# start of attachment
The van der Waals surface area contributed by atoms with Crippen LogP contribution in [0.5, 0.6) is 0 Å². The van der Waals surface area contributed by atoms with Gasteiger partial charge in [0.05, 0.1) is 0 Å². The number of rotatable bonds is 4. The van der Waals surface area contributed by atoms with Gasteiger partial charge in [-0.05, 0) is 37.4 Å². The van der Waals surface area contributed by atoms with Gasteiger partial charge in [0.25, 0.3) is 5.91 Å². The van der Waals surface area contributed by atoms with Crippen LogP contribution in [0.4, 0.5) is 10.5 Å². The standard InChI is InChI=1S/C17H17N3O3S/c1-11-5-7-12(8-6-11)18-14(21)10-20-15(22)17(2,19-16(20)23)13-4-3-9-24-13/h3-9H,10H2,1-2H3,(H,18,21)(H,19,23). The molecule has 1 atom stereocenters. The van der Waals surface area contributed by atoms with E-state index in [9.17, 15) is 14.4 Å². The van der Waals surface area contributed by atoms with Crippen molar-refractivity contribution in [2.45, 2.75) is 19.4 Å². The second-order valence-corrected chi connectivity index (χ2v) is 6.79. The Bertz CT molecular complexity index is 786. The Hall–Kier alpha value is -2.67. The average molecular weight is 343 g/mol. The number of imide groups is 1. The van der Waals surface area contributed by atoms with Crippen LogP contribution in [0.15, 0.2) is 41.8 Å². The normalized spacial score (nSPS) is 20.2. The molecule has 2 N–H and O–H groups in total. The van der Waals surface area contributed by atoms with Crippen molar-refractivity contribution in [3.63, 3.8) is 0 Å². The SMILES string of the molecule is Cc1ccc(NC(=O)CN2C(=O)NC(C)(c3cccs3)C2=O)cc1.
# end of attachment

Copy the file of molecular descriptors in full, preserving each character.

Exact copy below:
The van der Waals surface area contributed by atoms with Crippen LogP contribution in [0.5, 0.6) is 0 Å². The van der Waals surface area contributed by atoms with Gasteiger partial charge in [0.05, 0.1) is 0 Å². The number of rotatable bonds is 4. The van der Waals surface area contributed by atoms with Gasteiger partial charge in [-0.05, 0) is 37.4 Å². The van der Waals surface area contributed by atoms with Gasteiger partial charge in [0.25, 0.3) is 5.91 Å². The van der Waals surface area contributed by atoms with Crippen LogP contribution in [0.4, 0.5) is 10.5 Å². The standard InChI is InChI=1S/C17H17N3O3S/c1-11-5-7-12(8-6-11)18-14(21)10-20-15(22)17(2,19-16(20)23)13-4-3-9-24-13/h3-9H,10H2,1-2H3,(H,18,21)(H,19,23). The molecule has 1 atom stereocenters. The van der Waals surface area contributed by atoms with E-state index in [9.17, 15) is 14.4 Å². The van der Waals surface area contributed by atoms with Crippen molar-refractivity contribution in [2.45, 2.75) is 19.4 Å². The second-order valence-corrected chi connectivity index (χ2v) is 6.79. The Bertz CT molecular complexity index is 786. The Hall–Kier alpha value is -2.67. The average molecular weight is 343 g/mol. The number of imide groups is 1. The van der Waals surface area contributed by atoms with Crippen LogP contribution in [0.15, 0.2) is 41.8 Å². The normalized spacial score (nSPS) is 20.2. The molecule has 2 N–H and O–H groups in total. The van der Waals surface area contributed by atoms with Crippen molar-refractivity contribution in [3.63, 3.8) is 0 Å². The SMILES string of the molecule is Cc1ccc(NC(=O)CN2C(=O)NC(C)(c3cccs3)C2=O)cc1.